At the 2012 ASA Open Water Swimming College National Championships (typically only attended by a few Texas college programs – but every National Championship has to have a foundation, right?) the Texas A&M Aggies finished 1-2-3 individually, and topped the team title with 301 points. That put them ahead of University of Incarnate Word and Trinity University: both out of San Antonio.
The 5km swim was raced in Lake Travis, just outside of Austin, with 2012 U.S. Olympian Cammile Adams winning in 1:01:51.3. For a swimmer whose lone stumble at last year’s NCAA Championships was the 500 free, where she failed to score, it’s great to see her kick off the post-Olympic year with some great distance freestyling.
She was followed about 30 seconds back by All-American distance swimmer Maureen McLaine in 1:02.23. Sprinter Lili Ibanez finished 3rd in 1:04.34.
Incarnate Word won the men’s event.
Missouri Show-Me Showdown
The Missouri Men and Women swept their hosted Show Me Showdown over the weekend to kick off their tenure in the SEC, though a strong performance from Missour State kept the scoring relatively close.
The host Tigers swam off events in some places, so we didn’t get to see the full-force of either squad, but we did get a few tastes. Cassie Cunningham kicked off her year with a 56.24. For a swimmer who has designs on at least a top-16 finish at NCAA’s in this event last year, that’s a phenomenal season-opener for her, considering last year she opened up three seconds slower. If she can get to a 55-mid or low by early November, then she’s in store for a big season.
The Tigers’ other top-flight backstroker Dominique Bouchard didn’t swim an individual backstroke race, but she did sweep the 200 free (1:53.13) and 500 free (5:04.90) handily.
One of the Tigers’ biggest recruit in recent years, Dani Barbiea, kicked off her college career in stylish fashion with a win in the 100 fly in 56.31. Her fellow freshman Emily Doucette didn’t have a great swim in the 50 (24.27), but looked much better in the 100 with a 52.47 to tip Drury’s Wai Ting Yu.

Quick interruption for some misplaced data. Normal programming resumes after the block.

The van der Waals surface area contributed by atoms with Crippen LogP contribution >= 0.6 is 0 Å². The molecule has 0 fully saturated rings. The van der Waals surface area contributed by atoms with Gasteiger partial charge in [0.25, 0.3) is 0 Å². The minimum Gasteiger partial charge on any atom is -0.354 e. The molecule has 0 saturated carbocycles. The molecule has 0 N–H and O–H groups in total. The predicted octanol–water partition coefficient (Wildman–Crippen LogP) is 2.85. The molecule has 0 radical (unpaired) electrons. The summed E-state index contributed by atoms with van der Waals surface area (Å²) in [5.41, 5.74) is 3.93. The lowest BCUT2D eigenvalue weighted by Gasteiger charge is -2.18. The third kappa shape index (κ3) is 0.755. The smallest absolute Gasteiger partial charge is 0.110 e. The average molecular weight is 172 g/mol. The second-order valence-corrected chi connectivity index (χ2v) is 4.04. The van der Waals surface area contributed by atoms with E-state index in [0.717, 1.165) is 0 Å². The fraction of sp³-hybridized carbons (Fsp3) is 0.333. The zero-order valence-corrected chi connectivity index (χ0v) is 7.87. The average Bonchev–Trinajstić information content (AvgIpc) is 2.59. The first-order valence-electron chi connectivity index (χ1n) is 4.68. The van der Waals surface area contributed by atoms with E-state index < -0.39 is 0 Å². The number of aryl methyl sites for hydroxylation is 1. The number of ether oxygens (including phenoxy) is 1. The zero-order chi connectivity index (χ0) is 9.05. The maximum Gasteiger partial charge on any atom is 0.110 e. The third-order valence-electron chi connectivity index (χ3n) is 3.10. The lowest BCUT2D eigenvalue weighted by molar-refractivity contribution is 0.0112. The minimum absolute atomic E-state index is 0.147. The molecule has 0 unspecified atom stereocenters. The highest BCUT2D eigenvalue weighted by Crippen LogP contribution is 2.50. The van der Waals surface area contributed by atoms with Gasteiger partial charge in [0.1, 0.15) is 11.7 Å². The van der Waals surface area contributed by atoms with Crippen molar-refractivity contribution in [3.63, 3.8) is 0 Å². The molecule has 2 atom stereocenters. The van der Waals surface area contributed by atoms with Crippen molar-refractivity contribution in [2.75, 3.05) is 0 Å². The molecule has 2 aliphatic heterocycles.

For the men, Mack Darragh kicked off his season by winning both the 200 IM (1:53.41) and 100 fly (50.23). The Canadian is expected to be one of the anchors for the Tigers this season. The 200 fly specialist came home in his 100 in a 26.2 to pull ahead of a very good swim from Missouri State’s Michal Bulak (50.38), showing that his endurance is already kicking in early this season.
Missouri State, as mentioned, had some great early-season swims here. Vitalii Baryshok won the 100 free in 45.39, ranking him 5th in the country this year among reported times.
Men: Alabama 192-Delta State 98 (with 3 races of exhibitions)
Women: Alabama 190 – Delta State 85 (with 3 races of exhibitions)
Alabama kicked off the Dennis Pursely era with a win over Division II oponent Delta State, located in Mississippi.
Brian Westlake had a good start to his career, winning the 500 in 4:35.1 and he 1000 in a 9:14. On the sprint side, Alabama’s main-man BJ Hornikel won the 100 free in 45.35, ranked 4th in the country, and was a 1:41 in the 200 as well.
Junior Kristel Vourna was in good early form for the Tide women, winning the 200 fly in 2:03.44.
Top honors for the Statesmen go to German freshman Karl-Richard Hennebach, who won the men’s 100 fly in 50.97. That puts him 3rd among Division II swimmers this year, and as the fastest freshman.